Charles Morgan drives a tuned Alfa Romeo Giulia Sprint from a UK company that specializes in turning these classic coupes into better performers.
Whether the board of the Morgan Motor Company was justified or not in ousting its former chief executive from its ranks, you could understand that Charles Morgan might take a defiant stand. He is, after all, the grandson of the company's founder, and before the board stepped in, it was his show to run. But don't expect Charles to be starting up a rival outfit any time soon.
In case you haven't been following, there's been a bit of an upheaval in the ranks of a small British automaker – cottage industry, really – called Morgan. The company is known for making retro sports cars just like they've been doing for the past century – sometimes with wooden frames or three wheels – and it's always been run by members of the Morgan family. Only a couple of weeks ago, the board kicked out the founder's grandson and successor Charles Morgan.
If you've been following the news of Charles Morgan's dismissal from the Morgan Motor Company his grandfather founded over a century ago, and wondered why the family-owned company was letting him go, here's the answer.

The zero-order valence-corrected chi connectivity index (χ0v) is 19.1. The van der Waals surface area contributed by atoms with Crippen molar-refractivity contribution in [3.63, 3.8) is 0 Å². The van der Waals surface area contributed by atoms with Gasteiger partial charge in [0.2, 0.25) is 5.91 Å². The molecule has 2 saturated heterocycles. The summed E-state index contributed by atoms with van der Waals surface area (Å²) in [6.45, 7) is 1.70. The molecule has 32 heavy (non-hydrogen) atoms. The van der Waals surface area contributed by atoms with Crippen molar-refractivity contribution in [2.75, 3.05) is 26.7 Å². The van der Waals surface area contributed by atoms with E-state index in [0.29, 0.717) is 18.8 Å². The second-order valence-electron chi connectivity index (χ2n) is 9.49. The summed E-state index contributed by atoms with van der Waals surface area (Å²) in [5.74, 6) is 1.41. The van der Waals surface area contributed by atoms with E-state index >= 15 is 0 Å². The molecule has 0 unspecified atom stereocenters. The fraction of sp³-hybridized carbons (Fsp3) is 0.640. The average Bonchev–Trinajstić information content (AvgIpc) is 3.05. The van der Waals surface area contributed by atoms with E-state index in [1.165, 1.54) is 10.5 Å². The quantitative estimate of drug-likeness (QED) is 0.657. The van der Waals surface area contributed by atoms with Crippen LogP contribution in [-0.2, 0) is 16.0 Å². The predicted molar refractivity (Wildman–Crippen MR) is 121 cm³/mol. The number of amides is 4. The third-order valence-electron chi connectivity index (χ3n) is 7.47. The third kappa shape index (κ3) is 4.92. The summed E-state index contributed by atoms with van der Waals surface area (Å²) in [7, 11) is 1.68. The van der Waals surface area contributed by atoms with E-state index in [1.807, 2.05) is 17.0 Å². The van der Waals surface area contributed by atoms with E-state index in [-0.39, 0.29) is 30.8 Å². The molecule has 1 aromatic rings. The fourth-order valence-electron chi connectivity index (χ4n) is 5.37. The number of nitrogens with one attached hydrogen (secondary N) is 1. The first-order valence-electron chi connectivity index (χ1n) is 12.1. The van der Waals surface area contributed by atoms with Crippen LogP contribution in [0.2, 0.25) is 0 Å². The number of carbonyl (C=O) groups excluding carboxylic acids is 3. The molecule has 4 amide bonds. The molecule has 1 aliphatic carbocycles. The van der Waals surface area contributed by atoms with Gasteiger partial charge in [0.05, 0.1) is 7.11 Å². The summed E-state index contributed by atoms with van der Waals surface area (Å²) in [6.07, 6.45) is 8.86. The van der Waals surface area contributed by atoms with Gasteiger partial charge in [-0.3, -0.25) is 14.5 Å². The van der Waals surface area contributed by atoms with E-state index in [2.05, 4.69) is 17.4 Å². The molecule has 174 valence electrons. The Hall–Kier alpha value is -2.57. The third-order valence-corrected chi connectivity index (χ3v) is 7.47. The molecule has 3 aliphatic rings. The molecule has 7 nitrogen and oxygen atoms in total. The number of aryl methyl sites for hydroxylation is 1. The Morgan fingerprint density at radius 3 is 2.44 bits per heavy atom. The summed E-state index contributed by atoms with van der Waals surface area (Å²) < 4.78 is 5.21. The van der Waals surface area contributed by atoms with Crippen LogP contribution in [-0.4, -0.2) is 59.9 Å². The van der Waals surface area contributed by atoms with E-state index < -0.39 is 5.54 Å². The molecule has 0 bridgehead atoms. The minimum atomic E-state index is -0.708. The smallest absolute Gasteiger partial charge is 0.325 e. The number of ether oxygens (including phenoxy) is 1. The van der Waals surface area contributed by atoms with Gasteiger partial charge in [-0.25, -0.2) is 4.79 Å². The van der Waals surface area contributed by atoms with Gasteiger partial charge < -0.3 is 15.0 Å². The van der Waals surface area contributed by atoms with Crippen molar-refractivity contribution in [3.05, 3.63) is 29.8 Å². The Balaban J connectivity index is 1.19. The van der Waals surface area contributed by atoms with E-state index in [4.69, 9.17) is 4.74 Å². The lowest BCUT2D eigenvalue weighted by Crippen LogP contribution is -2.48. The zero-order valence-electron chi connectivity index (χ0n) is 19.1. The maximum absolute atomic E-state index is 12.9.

In most cases, when a company fires one of its employees – from the mail room to the board room – that's pretty much the end of it. But not at Morgan.
Charles Morgan has a pretty great job. The scion of Morgan's founder, and current managing director of the company clearly enjoys himself while driving the fruits of his enterprise. In another brief interview with Mr. Morgan, we get to hear and see a the tantalizing 3 Wheeler and Plus 8 on the road, overlaid with the man himself telling us just why his cars are so different, and so good.
There are various points of entry to an exploration of England's Morgan Motor Company, and ancestry research company Genes Reunited takes the method of family history. Morgan has been run by three generations of the family, starting with Harry F. S. Morgan – that's him sitting on the three-wheeler he invented in 1909.